The Adventure of the Purloined Portrait
The Early Case Files of Sherlock Holmes Book 4
by Liese Sherwood-Fabre Genre: Historical Mystery
A long-buried past. A stolen portrait. The artist’s murder. Can Sherlock discover the connection between the three before he’s stopped permanently?
Sherlock can’t shake his apprehension about a family trip to Paris. His mother’s unflappable confidence vanished months ago, and her anxiety has set the whole family on edge. His greatest fears are realized when they witness the death of one of Mrs. Holmes’ former suitors.
As Sherlock seeks to unravel the reason behind the artist’s murder, he unearths a long-buried secret about his mother and survives several attempts to keep him from getting to the truth.
Can he bring a murderer to justice before he’s buried with these hidden secrets forever?
The Adventure of the Purloined Portrait is the gripping fourth case in The Early Case Files of Sherlock Holmes. If you enjoy traditional historical mysteries, you’ll love this origin series about the world’s greatest consulting detective.
Buy The Adventure of the Purloined Portrait to learn how Sherlock’s past shaped the sleuth he became.
Running footfalls echoed on the street. We all turned in their direction as a black figure rushed toward us. Ernest and Mycroft stepped closer to Mother, shoving me forward toward the bulky man, his face covered by a scarf and now only a few strides from me and Gaspard. At the last moment, the man veered toward Gaspard, grabbed the portfolio from his grasp and continued up the street. The artist and I had the same reaction simultaneously. I dropped the canvas and set off in pursuit of the thief. Despite his protested ill health, Gaspard’s long legs assisted him in reaching the man first. His satchel flying behind him, he leapt onto the man’s back, pulling him down.
The two struggled, rolling about on the ground, with first one, then the other on top. At the next rotation, as the thief pinned Gaspard underneath him, I fell on the man, pulling him backward. As I did so, the portfolio fell from his grasp. The artist clutched the leather case to his chest and scrambled out from under his attacker.
With my attention directed toward the struggle, I failed to hear the carriage approaching until it was almost upon us. The black-clad man shrugged me off and lunged for the portfolio. Gaspard spun about and ran into the street.
Mother’s scream pierced the night as her former friend tripped on a loose paving stone and fell underneath the horses’ hooves. A series of sickening thuds followed as horse and man connected, freezing me to my spot.
The thief took advantage of my immobility to rush into the street, grab the portfolio now lying a few feet from Gaspard, and ascend the carriage. I stared at its back as it turned a corner and sped away.
The sound of more running footsteps shook me from my temporary paralysis. I rushed to the injured man. The horses had missed his head, but hoof marks on his shirt indicated his chest had been crushed. Somehow, he was still breathing.
Liese Sherwood-Fabre knew she was destined to write when she got an A+ in the second grade for her story about Dick, Jane, and Sally’s ruined picnic. After obtaining her PhD, she joined the federal government and worked and lived internationally for more than fifteen years. Returning to the states, she seriously pursued her writing career, garnering such awards as a finalist in RWA’s Golden Heart contest and a Pushcart Prize nomination. A recognized Sherlockian scholar, her essays have appeared in scion newsletters, the Baker Street Journal, and Canadian Holmes. She has recently turned this passion into an origin story series on Sherlock Holmes. The first book, The Adventure of the Murdered Midwife, was the CIBA Mystery and Mayhem 2020 winner.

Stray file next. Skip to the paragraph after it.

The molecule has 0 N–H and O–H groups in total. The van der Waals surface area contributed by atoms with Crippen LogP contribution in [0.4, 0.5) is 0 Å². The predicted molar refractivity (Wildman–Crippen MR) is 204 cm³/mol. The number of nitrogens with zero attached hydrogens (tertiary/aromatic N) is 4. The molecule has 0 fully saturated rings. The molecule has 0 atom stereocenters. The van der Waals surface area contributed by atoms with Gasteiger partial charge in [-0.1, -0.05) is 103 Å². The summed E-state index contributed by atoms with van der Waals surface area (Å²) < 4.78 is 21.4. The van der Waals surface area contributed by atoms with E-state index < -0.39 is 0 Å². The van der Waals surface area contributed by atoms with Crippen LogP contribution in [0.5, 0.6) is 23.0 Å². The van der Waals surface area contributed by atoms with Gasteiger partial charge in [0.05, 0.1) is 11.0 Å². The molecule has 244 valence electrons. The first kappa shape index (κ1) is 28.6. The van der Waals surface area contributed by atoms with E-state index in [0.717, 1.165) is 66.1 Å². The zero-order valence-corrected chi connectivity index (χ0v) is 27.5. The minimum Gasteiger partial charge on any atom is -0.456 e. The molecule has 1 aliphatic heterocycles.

If you grew up in the south, you may be familiar with the fruit of the bodark tree. I grew up calling them "horse apples," but they go by a variety of names, including Osage oranges and monkey balls (more about that later). These trees are native to parts of Texas, Oklahoma, and Arkansas - an area originally inhabited by the Native American Osage tribe. The tree's wood is flexible, but strong - perfect for making bows. The name "bodark" is a corruption of the French words "bois d'arc," or "wood for bows." Settlers used to cut these trees short to form fences before barbed wire was invented.
While "apple" is often associated with the fruit, neither humans nor most animals eat them. While not poisonous (according to the research I completed), it secretes a latex that can be irritating to the skin. Squirrels are one of the few creatures who will eat them.
There’s actually a tie-in between this fruit and Sherlock Holmes. One of the episodes of Elementary("Internal Audit," if you wish to look it up) involved a clue left by the humble horse apple, or "monkey balls," according to Sherlock. (I tried to find a meme with this pronouncement but couldn't.) The trees apparently made it to New York City during the landscaping of Central Park in the 1850s. A guide to the different trees in the park includes a listing of the bodarks in Central Park here.
For the modern-day New York Sherlock, the bodark fruit was rather unique, but to me, it was something every child in Texas knows. I have yet to find a use for them, although someone did share a way of using them to make wreaths. It involved slicing them and baking them at a low heat (outside because of the smell). I decided I preferred to leave them to the squirrels.
Has something from your childhood or region ever made it to TV or the movies?
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